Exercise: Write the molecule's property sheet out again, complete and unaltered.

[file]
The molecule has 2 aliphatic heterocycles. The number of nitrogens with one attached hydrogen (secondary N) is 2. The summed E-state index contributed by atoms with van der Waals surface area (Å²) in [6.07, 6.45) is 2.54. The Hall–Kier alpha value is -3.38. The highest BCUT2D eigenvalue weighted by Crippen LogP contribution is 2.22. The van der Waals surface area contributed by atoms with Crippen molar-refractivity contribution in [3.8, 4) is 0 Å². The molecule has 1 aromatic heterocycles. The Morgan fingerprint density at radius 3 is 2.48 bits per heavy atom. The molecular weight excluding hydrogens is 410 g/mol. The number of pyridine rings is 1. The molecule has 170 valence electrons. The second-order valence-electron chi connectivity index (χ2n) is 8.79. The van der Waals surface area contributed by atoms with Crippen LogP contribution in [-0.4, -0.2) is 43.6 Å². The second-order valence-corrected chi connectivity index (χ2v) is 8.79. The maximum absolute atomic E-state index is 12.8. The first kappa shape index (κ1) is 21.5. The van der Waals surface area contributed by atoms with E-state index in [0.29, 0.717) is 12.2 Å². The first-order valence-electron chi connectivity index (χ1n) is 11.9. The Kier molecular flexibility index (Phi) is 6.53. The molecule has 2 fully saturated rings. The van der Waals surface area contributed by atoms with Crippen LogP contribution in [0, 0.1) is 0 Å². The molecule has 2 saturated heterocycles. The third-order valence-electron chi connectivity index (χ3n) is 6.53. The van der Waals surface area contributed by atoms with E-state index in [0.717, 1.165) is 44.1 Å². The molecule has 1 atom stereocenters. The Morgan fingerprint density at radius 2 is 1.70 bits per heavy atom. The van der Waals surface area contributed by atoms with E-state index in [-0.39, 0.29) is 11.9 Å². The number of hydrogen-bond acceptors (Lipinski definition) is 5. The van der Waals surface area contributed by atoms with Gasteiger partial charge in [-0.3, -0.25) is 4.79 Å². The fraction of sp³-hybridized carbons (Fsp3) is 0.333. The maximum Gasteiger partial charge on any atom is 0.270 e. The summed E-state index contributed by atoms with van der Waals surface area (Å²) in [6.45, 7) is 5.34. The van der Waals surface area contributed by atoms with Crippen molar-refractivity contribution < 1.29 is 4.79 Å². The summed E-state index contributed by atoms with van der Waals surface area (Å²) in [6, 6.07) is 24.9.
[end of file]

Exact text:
The molecule has 2 aliphatic heterocycles. The number of nitrogens with one attached hydrogen (secondary N) is 2. The summed E-state index contributed by atoms with van der Waals surface area (Å²) in [6.07, 6.45) is 2.54. The Hall–Kier alpha value is -3.38. The highest BCUT2D eigenvalue weighted by Crippen LogP contribution is 2.22. The van der Waals surface area contributed by atoms with Crippen molar-refractivity contribution in [3.8, 4) is 0 Å². The molecule has 1 aromatic heterocycles. The Morgan fingerprint density at radius 3 is 2.48 bits per heavy atom. The molecular weight excluding hydrogens is 410 g/mol. The number of pyridine rings is 1. The molecule has 170 valence electrons. The second-order valence-electron chi connectivity index (χ2n) is 8.79. The van der Waals surface area contributed by atoms with Crippen LogP contribution in [-0.4, -0.2) is 43.6 Å². The second-order valence-corrected chi connectivity index (χ2v) is 8.79. The maximum absolute atomic E-state index is 12.8. The first kappa shape index (κ1) is 21.5. The van der Waals surface area contributed by atoms with E-state index in [0.29, 0.717) is 12.2 Å². The first-order valence-electron chi connectivity index (χ1n) is 11.9. The Kier molecular flexibility index (Phi) is 6.53. The molecule has 2 fully saturated rings. The van der Waals surface area contributed by atoms with Crippen LogP contribution in [0, 0.1) is 0 Å². The molecule has 2 saturated heterocycles. The third-order valence-electron chi connectivity index (χ3n) is 6.53. The van der Waals surface area contributed by atoms with E-state index in [0.717, 1.165) is 44.1 Å². The molecule has 1 atom stereocenters. The Morgan fingerprint density at radius 2 is 1.70 bits per heavy atom. The van der Waals surface area contributed by atoms with E-state index in [-0.39, 0.29) is 11.9 Å². The number of hydrogen-bond acceptors (Lipinski definition) is 5. The van der Waals surface area contributed by atoms with Gasteiger partial charge in [-0.3, -0.25) is 4.79 Å². The fraction of sp³-hybridized carbons (Fsp3) is 0.333. The maximum Gasteiger partial charge on any atom is 0.270 e. The summed E-state index contributed by atoms with van der Waals surface area (Å²) in [6.45, 7) is 5.34. The van der Waals surface area contributed by atoms with Crippen molar-refractivity contribution < 1.29 is 4.79 Å². The summed E-state index contributed by atoms with van der Waals surface area (Å²) in [6, 6.07) is 24.9.